Thursday Q&A: Estate Planning & Elder Law – July 16, 2020

Each week, estate planning attorney Bill Henry spends time educating the community about their estate planning options.
Thursday Q&A is dedicated to answering your questions. See what Coloradans asked on July 16, 2020. (A transcript of the event is available below.)

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Bill Henry here with Robinson and Henry. First I want to address from last week. Sounds like we had a lot of technical issues so I apologize for that. Tech team assures me that we will not have the same problem today. So I thought this week what I would do is go ahead and cover some of the ground that we covered last time and then if we have any other additional questions from there, I am more than happy to answer those as well. I’m Bill Henry, I am an estate planning attorney with Robinson and Henry every Thursday I answer your questions and as always, this isn’t legal advice, just general advice. If you’ve got some of specific, always talk to an attorney. All right, let’s jump right in. So now these are some questions, like I mentioned, I went over last week, so I apologize if I’m treading or retreading common ground.

How do we handle time shares in an estate plan?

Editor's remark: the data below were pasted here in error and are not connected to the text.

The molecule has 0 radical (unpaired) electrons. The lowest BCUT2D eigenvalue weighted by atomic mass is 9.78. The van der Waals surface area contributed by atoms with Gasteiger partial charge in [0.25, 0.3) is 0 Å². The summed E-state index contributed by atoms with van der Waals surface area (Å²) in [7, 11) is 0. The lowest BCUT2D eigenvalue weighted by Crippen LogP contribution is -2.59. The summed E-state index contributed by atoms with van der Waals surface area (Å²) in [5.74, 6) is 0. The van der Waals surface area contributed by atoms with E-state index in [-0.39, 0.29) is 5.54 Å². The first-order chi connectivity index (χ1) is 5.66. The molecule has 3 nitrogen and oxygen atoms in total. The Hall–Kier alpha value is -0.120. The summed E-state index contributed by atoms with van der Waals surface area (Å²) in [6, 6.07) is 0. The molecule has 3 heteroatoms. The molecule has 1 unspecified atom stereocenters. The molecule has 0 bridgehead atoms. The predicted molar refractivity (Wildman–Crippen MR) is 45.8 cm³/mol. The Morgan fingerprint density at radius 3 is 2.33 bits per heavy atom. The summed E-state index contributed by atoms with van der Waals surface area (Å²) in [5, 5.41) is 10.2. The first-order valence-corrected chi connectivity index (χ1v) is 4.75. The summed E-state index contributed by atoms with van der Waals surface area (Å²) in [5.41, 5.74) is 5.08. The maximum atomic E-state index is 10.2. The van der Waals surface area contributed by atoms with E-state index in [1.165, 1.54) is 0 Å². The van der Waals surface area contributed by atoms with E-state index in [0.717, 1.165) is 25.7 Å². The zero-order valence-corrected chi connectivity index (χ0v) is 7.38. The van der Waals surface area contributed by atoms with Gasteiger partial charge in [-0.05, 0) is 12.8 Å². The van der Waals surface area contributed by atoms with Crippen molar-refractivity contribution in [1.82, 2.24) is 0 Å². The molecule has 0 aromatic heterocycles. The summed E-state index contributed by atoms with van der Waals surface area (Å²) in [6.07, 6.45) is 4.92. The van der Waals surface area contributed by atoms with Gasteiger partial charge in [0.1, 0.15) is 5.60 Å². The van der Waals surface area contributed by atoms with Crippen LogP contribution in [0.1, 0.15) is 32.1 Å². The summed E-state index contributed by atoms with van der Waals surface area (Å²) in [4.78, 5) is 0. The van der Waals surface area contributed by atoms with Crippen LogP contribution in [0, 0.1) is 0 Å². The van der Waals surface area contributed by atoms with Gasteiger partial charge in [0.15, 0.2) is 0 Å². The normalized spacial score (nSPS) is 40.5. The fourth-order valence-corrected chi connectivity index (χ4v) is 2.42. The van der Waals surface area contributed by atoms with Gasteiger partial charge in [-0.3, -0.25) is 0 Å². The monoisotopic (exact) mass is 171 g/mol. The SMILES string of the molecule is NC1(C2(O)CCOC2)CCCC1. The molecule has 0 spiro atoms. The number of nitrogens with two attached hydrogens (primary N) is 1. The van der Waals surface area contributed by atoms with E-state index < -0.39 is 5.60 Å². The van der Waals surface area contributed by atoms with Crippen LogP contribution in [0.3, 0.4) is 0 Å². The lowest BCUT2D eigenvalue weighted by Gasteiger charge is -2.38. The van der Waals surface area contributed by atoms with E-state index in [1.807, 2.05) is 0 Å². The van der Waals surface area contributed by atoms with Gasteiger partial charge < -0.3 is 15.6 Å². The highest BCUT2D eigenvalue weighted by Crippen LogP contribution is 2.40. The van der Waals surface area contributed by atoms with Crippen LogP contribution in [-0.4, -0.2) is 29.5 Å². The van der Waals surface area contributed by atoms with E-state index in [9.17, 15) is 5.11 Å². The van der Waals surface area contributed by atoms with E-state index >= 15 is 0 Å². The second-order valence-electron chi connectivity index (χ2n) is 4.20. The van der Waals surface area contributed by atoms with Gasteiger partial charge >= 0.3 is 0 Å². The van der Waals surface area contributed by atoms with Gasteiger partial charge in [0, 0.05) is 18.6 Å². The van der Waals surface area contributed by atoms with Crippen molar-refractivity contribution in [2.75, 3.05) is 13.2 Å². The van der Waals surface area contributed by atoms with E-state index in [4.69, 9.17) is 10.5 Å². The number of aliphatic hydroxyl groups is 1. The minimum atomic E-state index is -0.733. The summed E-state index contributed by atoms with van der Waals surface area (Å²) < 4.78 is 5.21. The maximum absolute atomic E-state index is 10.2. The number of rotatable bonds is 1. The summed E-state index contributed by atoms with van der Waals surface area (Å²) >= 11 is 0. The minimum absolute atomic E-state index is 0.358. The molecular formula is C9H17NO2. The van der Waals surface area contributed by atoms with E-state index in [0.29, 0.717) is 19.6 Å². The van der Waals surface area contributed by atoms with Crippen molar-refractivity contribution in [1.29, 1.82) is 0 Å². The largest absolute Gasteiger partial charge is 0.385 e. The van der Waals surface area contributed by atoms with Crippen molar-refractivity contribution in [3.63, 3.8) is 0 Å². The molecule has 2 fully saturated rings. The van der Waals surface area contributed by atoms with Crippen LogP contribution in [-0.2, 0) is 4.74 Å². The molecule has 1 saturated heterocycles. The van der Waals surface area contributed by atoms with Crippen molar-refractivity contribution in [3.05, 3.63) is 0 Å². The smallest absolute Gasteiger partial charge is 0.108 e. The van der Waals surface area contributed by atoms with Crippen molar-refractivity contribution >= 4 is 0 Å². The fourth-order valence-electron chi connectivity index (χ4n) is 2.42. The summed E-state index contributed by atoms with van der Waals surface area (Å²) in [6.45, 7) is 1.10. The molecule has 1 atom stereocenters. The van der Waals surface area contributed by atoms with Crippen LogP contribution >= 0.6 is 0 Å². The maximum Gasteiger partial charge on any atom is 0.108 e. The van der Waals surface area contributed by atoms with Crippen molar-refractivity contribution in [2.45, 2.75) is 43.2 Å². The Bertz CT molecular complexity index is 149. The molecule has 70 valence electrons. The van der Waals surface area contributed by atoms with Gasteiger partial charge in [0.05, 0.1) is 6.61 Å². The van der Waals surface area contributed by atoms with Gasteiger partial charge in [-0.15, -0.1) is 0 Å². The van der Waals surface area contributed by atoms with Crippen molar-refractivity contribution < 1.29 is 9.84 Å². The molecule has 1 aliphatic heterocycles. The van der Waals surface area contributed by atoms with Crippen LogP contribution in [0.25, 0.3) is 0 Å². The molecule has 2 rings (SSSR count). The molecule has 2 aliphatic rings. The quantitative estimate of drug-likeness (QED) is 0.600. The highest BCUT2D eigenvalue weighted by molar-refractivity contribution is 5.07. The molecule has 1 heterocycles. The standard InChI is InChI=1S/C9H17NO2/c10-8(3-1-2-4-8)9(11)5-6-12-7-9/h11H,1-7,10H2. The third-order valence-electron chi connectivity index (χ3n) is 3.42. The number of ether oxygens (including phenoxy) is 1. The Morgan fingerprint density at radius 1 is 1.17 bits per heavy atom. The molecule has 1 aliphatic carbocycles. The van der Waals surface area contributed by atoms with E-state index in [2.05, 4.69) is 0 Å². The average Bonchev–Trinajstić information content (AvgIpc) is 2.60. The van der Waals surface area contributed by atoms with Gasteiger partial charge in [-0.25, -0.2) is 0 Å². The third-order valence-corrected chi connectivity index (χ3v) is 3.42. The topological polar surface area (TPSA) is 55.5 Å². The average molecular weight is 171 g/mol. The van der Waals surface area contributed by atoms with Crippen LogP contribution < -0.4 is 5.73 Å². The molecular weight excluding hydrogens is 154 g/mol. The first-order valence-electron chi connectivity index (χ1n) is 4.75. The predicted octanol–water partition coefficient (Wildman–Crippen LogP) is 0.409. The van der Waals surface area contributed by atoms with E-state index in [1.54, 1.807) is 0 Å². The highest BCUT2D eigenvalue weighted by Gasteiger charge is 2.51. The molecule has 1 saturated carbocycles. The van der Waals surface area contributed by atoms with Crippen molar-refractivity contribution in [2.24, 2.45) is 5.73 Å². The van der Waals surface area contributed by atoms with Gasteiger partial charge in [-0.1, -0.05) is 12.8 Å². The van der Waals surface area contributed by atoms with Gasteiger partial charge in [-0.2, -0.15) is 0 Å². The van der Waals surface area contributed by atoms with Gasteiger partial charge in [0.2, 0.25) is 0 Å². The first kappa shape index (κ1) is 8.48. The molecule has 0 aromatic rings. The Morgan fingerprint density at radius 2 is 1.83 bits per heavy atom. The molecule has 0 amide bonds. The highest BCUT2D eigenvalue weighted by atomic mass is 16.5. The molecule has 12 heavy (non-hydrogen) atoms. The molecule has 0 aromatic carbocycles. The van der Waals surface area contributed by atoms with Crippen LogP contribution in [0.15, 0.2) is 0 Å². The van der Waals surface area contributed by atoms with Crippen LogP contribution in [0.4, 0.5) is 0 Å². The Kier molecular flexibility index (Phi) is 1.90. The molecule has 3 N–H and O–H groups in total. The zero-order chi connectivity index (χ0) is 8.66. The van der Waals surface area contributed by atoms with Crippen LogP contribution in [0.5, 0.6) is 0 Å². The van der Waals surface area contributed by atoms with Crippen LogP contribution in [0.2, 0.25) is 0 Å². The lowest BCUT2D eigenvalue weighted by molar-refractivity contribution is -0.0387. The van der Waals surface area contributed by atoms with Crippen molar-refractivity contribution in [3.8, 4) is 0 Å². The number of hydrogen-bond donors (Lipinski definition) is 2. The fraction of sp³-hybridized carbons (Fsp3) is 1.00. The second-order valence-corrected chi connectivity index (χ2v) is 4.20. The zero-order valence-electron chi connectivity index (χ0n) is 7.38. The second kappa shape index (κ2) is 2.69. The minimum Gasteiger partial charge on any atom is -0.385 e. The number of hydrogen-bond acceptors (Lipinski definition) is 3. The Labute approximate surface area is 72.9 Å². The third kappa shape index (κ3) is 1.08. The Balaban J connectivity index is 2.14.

First one has to do with timeshares. And I think it’s a great question because it comes up so often. It’s “How do we handle timeshares in an estate plan?” Well, to really address that, the first we have to decide is, “Do you want the timeshare?” And with timeshares, there’s obviously some timeshares that are great and then other times shares that are not so great. And if you end up with one not so great, you may be more concerned with, “How do I not end up having that timeshare be transferred to my heirs?” And one time a question I always get is, “Well, if I give a timeshare to my heirs, or if I’m a beneficiary and I receive a timeshare, does that make me liable for it?” And the answer to that is no. So just because you inherit something doesn’t mean you are now liable for it, but of course the timeshare is real estate. So to the extent that the company doesn’t get paid or potentially the company can demand that you get entitled to that timeshare, they can ultimately foreclose on the timeshare. So if it’s not paid after you receive it, ultimately there will be a foreclosure action. Just so you know, I personally have a lot of experience with these because I inherited a timeshare from my grandfather who happened to have the exact same name as me causing massive, massive confusion as to who owned it. But nevertheless, I did not own it, did not want it, wasn’t something that I could use. So you can put a timeshare into your estate plan just as usual, but at the same time, if you ignore it, or if you’d say, “Well, I’m not gonna put it into my trust or do anything else like that.” Then your beneficiaries do not have to be saddled with that HOA fee either. All right.